Create visual depth through dodging and burning
posted Friday, February 2, 2018 at 2:00 PM EST
Contrast serves many useful purposes in a photograph. Not only can it create visible sharpness by accentuating the dark areas of edges, but it can also be used to create depth in your photographs. You can of course increase the overall contrast in an image in every photo editor out there, but you can also utilize software such as Photoshop to create highly precise, selective contrast. One way to do this is by dodging and burning. If you're unfamiliar with the terms, dodging is selective lightening over a chosen area in an image and burning is selective darkening.
Photographer Adam Gibbs uses dodging and burning particularly to create depth in his landscape and nature images. In the video below, Gibbs offers just over 40 minutes of a walkthrough of a single image. The image was captured with his Nikon D850 camera and Nikon 16-35mm f/4 lens at 28mm with an aperture of f/16. When he shot the image, the light was a bit flat, but he knew he could utilize software to help him bring out more detail and depth in the shot. This is an important aspect of post-processing that is often left undiscussed but improving your skills on the computer will allow you to visualize scenes in the field much better. It's very useful to know what you will be able to do to your image at the time of capture.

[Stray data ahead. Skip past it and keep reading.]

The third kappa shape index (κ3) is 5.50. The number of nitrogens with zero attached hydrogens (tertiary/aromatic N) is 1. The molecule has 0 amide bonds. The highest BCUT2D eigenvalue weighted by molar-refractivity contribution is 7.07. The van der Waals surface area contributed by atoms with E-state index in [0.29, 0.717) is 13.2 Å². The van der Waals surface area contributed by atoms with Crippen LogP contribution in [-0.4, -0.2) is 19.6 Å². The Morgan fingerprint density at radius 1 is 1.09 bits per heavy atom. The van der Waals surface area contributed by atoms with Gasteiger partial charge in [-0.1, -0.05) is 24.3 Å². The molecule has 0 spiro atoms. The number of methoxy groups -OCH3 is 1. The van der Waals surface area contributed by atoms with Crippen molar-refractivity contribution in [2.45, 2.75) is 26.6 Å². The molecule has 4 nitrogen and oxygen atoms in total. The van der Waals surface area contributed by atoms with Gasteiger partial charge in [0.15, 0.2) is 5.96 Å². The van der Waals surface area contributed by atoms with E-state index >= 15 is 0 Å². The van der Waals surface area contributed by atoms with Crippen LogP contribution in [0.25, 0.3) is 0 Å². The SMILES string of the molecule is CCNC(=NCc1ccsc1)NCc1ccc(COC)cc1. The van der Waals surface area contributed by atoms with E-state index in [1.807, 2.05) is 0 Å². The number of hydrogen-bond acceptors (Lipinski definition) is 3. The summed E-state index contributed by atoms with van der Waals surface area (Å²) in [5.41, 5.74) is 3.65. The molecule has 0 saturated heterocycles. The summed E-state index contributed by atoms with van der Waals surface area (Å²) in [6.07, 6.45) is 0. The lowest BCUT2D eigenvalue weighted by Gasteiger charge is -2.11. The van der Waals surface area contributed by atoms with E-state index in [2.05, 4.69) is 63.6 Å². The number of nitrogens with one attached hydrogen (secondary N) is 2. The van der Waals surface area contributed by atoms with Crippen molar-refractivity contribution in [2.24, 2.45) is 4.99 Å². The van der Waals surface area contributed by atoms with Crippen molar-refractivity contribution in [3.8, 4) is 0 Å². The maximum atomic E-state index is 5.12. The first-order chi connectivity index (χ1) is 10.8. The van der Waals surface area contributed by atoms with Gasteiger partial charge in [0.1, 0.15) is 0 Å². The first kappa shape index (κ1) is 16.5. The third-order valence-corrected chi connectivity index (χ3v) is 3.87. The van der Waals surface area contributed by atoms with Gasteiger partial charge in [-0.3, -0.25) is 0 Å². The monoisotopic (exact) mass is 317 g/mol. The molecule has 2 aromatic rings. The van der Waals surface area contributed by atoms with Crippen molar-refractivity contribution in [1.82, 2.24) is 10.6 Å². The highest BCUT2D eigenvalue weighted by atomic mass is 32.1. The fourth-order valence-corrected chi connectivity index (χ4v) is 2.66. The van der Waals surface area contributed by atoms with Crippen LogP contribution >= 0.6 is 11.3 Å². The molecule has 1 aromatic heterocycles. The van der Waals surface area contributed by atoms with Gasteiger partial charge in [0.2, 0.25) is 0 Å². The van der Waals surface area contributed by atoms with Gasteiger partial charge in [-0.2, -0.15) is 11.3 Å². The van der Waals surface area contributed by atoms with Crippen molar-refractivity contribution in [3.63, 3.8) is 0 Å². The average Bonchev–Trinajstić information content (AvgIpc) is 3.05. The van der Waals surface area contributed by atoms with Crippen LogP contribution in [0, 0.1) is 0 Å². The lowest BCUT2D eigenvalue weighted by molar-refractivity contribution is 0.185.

Ideally, the natural light in a scene would work with your composition to lead your viewer's eye through the scene. However, rarely does nature cooperate in such a way. In addition to creating depth through selective lightening and darkening, you can also use dodging and burning techniques to subtly create paths through your image for the viewer to follow.
To see the different ways that Adam Gibbs uses dodging and burning to create depth and visual interest in his photography, watch the excellent tutorial below.
(Via Adam Gibbs)